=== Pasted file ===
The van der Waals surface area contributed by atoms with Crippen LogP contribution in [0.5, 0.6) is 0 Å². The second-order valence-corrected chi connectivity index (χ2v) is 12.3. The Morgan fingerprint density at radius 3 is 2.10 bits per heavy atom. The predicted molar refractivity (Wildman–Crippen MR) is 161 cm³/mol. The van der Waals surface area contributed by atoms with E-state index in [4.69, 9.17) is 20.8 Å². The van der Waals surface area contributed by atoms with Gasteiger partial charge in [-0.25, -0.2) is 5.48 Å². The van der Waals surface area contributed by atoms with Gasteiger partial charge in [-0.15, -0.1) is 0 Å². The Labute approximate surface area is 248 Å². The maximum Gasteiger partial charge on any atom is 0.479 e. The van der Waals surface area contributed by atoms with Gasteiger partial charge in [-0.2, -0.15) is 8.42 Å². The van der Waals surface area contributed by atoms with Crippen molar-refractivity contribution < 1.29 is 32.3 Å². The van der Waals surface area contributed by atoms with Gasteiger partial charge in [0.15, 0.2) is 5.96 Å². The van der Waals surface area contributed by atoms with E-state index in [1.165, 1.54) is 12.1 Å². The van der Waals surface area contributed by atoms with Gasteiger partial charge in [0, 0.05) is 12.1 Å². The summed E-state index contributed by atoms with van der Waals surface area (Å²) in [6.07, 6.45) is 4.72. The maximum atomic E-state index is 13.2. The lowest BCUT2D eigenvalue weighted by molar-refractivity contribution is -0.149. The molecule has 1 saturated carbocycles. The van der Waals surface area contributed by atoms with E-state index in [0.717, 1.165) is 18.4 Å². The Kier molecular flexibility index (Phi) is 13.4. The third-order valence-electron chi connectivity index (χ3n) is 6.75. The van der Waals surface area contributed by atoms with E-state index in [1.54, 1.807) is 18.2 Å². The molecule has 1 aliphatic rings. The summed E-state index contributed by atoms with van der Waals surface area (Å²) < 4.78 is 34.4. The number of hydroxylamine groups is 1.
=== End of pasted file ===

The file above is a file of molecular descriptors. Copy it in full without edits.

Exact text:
The van der Waals surface area contributed by atoms with Crippen LogP contribution in [0.5, 0.6) is 0 Å². The second-order valence-corrected chi connectivity index (χ2v) is 12.3. The Morgan fingerprint density at radius 3 is 2.10 bits per heavy atom. The predicted molar refractivity (Wildman–Crippen MR) is 161 cm³/mol. The van der Waals surface area contributed by atoms with E-state index in [4.69, 9.17) is 20.8 Å². The van der Waals surface area contributed by atoms with Gasteiger partial charge in [-0.25, -0.2) is 5.48 Å². The van der Waals surface area contributed by atoms with Gasteiger partial charge in [-0.15, -0.1) is 0 Å². The Labute approximate surface area is 248 Å². The maximum Gasteiger partial charge on any atom is 0.479 e. The van der Waals surface area contributed by atoms with Gasteiger partial charge in [-0.2, -0.15) is 8.42 Å². The van der Waals surface area contributed by atoms with Crippen molar-refractivity contribution < 1.29 is 32.3 Å². The van der Waals surface area contributed by atoms with Gasteiger partial charge in [0.15, 0.2) is 5.96 Å². The van der Waals surface area contributed by atoms with E-state index in [1.165, 1.54) is 12.1 Å². The van der Waals surface area contributed by atoms with Gasteiger partial charge in [0, 0.05) is 12.1 Å². The summed E-state index contributed by atoms with van der Waals surface area (Å²) in [6.07, 6.45) is 4.72. The maximum atomic E-state index is 13.2. The lowest BCUT2D eigenvalue weighted by molar-refractivity contribution is -0.149. The molecule has 1 saturated carbocycles. The van der Waals surface area contributed by atoms with E-state index in [0.717, 1.165) is 18.4 Å². The Kier molecular flexibility index (Phi) is 13.4. The third-order valence-electron chi connectivity index (χ3n) is 6.75. The van der Waals surface area contributed by atoms with E-state index in [1.54, 1.807) is 18.2 Å². The molecule has 1 aliphatic rings. The summed E-state index contributed by atoms with van der Waals surface area (Å²) < 4.78 is 34.4. The number of hydroxylamine groups is 1.